African governments have been challenged to give the youth opportunities for development.
Dr Donald Kabureka, former president Africa Development Bank said that African leaders should ensure the youth have equal access to opportunities.
"The biggest equaliser is access to education. It is not just the number of kids we're sending to school, but the learning outcomes. The next 60 years are not going to be the same as the last 60, the market is different,” Dr. Kaberuka said at the ongoing Kusi Ideas Festival in Kigali, Rwanda, on Sunday.
At the panel discussion on how to turn the continents’ population explosion into an economic boom, Ms Sylvia Mulinge, chief customer officer at Safaricom said there is a challenge in creating opportunities for the youth.
“There is an opportunity in creating digital jobs. As it is, you cannot have a strong company in a weak society. Private companies have a responsibility to support government’s efforts in creating these opportunities,” Ms Mulinge said.
Ms Bintu Zahara Sakor, Africa & Norwegian researcher and data analyst, Peace Research Institute Oslo challenged African leaders and opinion shapers to put aside ethnic division and work together to safe guard young people’s economic future.
“African states need to work more closely to get a united outfit. We can only achieve this through educating the youth,” Ms Zakor said.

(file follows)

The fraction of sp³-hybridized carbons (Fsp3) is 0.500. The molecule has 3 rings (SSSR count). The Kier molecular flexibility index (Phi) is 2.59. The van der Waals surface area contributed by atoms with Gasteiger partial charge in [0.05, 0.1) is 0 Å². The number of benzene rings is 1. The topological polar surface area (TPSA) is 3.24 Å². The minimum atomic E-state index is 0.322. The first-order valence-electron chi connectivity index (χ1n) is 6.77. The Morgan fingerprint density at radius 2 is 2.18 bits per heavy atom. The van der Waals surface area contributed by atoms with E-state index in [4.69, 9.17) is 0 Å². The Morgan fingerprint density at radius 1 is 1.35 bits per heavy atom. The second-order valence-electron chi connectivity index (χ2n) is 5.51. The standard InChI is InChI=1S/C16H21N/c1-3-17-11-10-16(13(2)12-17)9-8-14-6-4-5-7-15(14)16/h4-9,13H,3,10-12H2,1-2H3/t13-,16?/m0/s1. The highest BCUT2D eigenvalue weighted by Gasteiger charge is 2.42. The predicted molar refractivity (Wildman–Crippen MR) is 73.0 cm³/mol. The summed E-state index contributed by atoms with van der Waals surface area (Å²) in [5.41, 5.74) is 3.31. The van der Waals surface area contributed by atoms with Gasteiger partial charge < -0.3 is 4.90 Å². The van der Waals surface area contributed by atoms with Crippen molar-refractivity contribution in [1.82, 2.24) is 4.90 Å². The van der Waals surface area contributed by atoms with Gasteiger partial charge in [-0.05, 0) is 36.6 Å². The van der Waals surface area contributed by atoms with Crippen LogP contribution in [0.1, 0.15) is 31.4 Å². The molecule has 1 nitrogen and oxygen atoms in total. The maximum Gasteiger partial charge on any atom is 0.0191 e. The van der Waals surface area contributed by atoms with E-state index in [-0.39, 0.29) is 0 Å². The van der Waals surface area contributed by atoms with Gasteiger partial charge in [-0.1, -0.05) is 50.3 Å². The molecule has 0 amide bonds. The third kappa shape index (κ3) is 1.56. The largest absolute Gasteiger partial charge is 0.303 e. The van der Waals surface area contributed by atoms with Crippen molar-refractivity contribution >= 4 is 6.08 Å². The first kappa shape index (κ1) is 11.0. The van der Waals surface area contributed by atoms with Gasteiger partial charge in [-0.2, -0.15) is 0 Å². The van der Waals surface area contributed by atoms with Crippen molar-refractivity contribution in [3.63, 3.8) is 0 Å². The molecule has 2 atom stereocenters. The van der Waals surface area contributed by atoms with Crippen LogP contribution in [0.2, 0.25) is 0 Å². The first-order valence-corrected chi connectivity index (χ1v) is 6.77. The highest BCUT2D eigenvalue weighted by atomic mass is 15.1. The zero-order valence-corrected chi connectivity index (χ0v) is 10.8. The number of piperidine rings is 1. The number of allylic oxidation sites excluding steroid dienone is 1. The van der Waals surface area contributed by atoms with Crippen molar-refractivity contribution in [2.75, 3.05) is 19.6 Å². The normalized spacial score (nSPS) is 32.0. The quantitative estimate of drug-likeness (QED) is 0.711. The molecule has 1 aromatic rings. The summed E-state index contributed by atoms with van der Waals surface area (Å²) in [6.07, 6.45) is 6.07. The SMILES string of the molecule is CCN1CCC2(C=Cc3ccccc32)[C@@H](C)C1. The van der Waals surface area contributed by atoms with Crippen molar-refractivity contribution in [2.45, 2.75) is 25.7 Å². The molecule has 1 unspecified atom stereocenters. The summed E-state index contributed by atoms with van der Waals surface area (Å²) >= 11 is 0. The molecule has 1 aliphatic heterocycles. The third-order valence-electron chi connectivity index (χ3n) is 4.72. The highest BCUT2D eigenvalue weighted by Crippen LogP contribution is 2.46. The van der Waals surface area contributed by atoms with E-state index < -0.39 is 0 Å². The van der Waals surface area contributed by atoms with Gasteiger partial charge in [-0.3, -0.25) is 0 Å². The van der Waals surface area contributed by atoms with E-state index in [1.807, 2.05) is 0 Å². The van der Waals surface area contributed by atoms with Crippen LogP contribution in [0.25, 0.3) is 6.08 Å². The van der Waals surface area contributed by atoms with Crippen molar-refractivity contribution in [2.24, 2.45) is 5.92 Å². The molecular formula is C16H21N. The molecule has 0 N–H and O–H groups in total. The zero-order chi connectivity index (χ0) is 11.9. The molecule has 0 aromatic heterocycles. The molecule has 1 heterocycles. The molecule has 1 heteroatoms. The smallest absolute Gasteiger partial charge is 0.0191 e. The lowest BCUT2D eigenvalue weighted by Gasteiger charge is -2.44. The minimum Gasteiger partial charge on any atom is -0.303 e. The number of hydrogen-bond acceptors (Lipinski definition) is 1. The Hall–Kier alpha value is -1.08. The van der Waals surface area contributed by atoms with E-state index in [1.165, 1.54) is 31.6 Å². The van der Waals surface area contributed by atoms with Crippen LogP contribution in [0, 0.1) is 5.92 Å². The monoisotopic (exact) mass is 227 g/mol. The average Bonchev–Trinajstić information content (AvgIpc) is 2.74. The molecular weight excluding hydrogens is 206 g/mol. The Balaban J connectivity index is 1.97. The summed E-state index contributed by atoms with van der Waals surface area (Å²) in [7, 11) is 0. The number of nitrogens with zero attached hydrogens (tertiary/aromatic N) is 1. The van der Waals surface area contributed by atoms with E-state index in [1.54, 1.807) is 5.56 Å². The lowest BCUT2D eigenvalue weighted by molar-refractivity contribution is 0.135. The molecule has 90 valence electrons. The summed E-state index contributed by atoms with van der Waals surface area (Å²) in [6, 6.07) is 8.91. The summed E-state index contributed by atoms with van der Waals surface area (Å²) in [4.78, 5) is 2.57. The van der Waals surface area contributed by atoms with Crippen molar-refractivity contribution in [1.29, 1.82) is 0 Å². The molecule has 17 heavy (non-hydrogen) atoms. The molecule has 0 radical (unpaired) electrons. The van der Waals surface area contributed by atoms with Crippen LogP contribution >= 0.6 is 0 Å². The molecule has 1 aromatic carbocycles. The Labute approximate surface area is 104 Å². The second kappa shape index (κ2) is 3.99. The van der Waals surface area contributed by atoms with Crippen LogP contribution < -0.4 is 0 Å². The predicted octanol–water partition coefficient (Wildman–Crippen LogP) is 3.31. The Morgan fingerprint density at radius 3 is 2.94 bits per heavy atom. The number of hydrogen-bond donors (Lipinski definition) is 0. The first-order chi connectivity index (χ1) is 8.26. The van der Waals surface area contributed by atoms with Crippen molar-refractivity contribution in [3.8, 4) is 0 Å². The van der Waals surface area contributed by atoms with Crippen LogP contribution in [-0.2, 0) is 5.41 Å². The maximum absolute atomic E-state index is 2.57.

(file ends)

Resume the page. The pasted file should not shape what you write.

Dr Carlos Lopez, Honorary professor at Nelson Mandela School of Public Governance, University of Cape Town argued that with the right policies the future of the youth would be secured.
“Africans are living longer and fertility is going down, we need to produce rather than consume only. This is how to secure the future of the continent and its young people,” Dr Lopez said.
On her part, Dr Agnes Kalibata, the President of the Alliance for a Green Revolution in Africa said that food security is an important element in securing the continent’s future.
“We all know that hunger is the result of political inaction. It took Rwanda only three years to reduce the percentage of people that were food insecure from 55 per cent to 21 per cent. The country has worked hard in guaranteeing its people’s secure economic future. Other African governments can copy this,” Dr. Kalibata said.
Agra also vouched for the use of technology in promoting agricultural practice, a trend it says is being championed by Africa’s youth.
“Technology is a major player in agriculture. Clarity in messaging is important. African governments should not do what private the sector should but offer necessary support to the latter,” Dr. Kalibata said.